Portrait images of Josh Woo, Vivian Lu and Katherine Fhu, Isabella Ahearn

c/o Josh Woo, Vivian Lu and Katherine Fhu, Isabella Ahearn

The College of Integrative Sciences (CIS) announced the winners of this year’s Scientific Imaging Contest on Thursday, July 28. First place went to Joshua Woo ’23, second place went to Isabella Ahearn ’23, and third place went to Katherine Fhu ’25 and Vivian Lu ’23. The announcement, which was made in Tischler Hall at the final reception for all students doing summer research, followed the students’ poster presentations in the lobby of Exley Science Center. Each winner was awarded prizes of $150, $100, or $50 respectively, depending on their placement.

Students doing summer research had the opportunity to submit images of their work, accompanied by a short description, to the contest. These submissions were reviewed by a committee of faculty members representing a number of departments. This year’s judges were Associate Professor of Molecular Biology and Biochemistry Amy MacQueen, Associate Professor of Earth and Environmental Sciences Timothy Ku, and Associate Professor of Biology Ruth Johnson. Each entry was judged on metrics of aesthetics and the efficacy of its description in making the image accessible to the audience. 

Director of the CIS Seth Redfield expressed why clear visualization is so important in scientific research and thus an integral skill to learn and encourage in students.  

“As scientists, we rely very heavily on figures and images,” Redfield said. “We’re using them as part of our research but we also create a ton of content to convey our interpretation of our research.  The data visualization challenge is a way to celebrate that and encourage students to share images that mean a lot to them.”

c/o Josh Woo

c/o Josh Woo

Woo, a neuroscience major and chemistry minor, did summer research focused on fruit flies while working in the Johnson Laboratory. 

“We work with the fruit fly eye and we’re focused on how specific cells acquire their shape and their function,” Woo said. “So we work with proteins that associate with the backbone of the cells…we’re trying to discover how proper shape is maintained in developing fruit fly eyes”

Woo’s photo was an image of a normally developed eye, highlighting the uniformity of fruit fly eyes. In order to understand the makeup of the cell, Woo fluorescently labeled the cells using three colors: red to mark the cytoskeleton, green for the protein of interest, and blue for the boundaries between cells.  

“My photo is of a drosophila eye,” Woo said. “The eye is interesting because it has a nice pattern of cells and so when something goes wrong, you can clearly see there’s a defect. I didn’t actually do anything to the eye, it’s just a normal eye.”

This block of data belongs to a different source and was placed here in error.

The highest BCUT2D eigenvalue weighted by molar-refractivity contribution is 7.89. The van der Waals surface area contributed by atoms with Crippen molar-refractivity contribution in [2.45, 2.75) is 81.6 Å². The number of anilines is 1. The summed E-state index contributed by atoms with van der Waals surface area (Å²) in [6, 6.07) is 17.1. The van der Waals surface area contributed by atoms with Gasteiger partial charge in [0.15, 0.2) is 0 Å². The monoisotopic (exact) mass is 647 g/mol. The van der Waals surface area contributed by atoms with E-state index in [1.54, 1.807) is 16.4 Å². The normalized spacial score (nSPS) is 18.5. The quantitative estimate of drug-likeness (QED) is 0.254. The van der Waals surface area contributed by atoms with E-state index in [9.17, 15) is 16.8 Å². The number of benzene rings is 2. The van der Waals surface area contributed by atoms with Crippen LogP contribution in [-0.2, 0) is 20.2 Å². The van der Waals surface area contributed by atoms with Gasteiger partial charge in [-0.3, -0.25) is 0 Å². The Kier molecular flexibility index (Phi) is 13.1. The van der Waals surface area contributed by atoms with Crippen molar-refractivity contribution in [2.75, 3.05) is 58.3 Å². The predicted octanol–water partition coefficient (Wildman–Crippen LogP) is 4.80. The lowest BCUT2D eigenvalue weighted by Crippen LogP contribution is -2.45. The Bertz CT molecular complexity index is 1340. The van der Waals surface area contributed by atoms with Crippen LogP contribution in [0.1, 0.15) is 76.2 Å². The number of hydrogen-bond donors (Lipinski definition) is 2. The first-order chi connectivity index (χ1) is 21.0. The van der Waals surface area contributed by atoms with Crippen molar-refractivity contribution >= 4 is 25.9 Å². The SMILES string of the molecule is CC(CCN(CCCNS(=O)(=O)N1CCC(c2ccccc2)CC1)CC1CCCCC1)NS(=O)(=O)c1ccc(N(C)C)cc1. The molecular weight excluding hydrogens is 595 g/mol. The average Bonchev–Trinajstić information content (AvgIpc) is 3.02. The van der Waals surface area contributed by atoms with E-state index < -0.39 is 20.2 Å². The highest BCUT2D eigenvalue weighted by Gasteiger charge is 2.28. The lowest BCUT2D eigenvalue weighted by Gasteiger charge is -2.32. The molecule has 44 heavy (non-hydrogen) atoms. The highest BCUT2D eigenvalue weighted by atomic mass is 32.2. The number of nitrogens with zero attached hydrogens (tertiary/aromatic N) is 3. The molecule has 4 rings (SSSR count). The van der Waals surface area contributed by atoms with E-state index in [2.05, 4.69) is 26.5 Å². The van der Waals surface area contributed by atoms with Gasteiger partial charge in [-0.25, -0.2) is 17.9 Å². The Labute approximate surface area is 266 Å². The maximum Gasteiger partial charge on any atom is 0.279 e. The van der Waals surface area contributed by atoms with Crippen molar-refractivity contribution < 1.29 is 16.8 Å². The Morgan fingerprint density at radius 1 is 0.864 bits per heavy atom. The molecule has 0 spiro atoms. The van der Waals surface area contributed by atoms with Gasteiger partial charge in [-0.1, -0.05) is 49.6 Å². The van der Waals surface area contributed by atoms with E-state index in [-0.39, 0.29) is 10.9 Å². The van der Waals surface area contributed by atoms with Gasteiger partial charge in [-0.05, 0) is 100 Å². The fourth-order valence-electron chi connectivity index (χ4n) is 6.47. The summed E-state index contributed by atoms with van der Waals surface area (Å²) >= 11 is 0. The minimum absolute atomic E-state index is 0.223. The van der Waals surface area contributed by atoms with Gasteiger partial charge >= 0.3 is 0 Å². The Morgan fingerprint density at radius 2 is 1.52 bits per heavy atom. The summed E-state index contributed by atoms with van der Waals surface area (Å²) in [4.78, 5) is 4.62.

c/o Isabella Ahearn

c/o Isabella Ahearn

Ahearn, a neuroscience major starting the BA/MA program in Spring 2023, spent the summer studying the sex differences in alcohol use in mice in the Melón Lab. Her research involves comparing mice brains in early (the equivalent of a hangover) and protracted withdrawal (long-term withdrawal) in regards to alcohol use disorder. 

Ahearn emphasized to her how working in the Mélon Lab allowed her to combine her passions and academic interest in Neuroscience. 

“She focuses on understanding sex differences in regards to alcohol and drug use disorders, which sounded very interesting to me because I’m very passionate about gender and I’m also very passionate about women’s health,” Ahearn said. “And her lab pays special attention to that, so that really drew me in.”

The photo she submitted highlights her research on a subunit of a type of GABAA receptor responsible for tonic inhibition known as epsilon which has been found in males but never studied in females. Visible in the image is a Ventral Tegmental Area (VTA), or the beginning of the reward pathway, stained to highlight different characteristics. 

“We stained protracted withdrawal brains that had already been collected for epsilon and we found epsilon in the female VTAs which hadn’t previously been found, which is very cool and very exciting,” Ahearn said. “What’s more exciting is, although we still have to do an actual count, as of now it looks like females have more epsilon than males…so our brains handle addiction differently, essentially is what that would lead to.”

c/o Vivian Lu and Katherine Fhu

c/o Vivian Lu and Katherine Fhu

Fhu, a biology major and chemistry minor, and Lu, a biology major, paired up to do research in The Coolon Lab this summer on evolved toxin resistance in fruit flies. 

“Our fly that we have an image of is sort of unrelated,” Lu said.“When I was looking under the microscope I first sorted it as a male. Then when I went back to check my work…half of it had the morphology of a male fly and half had the morphology of a female fly, so I brought it out to Professor Coolon and he told us it was a gynandromorph, meaning an organism that has both male and female sex characteristics, and this type of gynandromorphism is pretty rare in insects…so he suggested we take photos of it and maybe submit it to the contest.”

Each of the contest winners worked closely with faculty advisors throughout the summer who facilitated their research and encouraged them to submit their work to the contest. Redfield applauded students and faculty for the high level of participation in the contest.

“We had over 20 plus entries…so many of these are really amazing images and certainly deserving of an award,” Redfield said.


Hallie Sternberg can be reached at hsternberg@wesleyan.edu or on Twitter @halsternberg.

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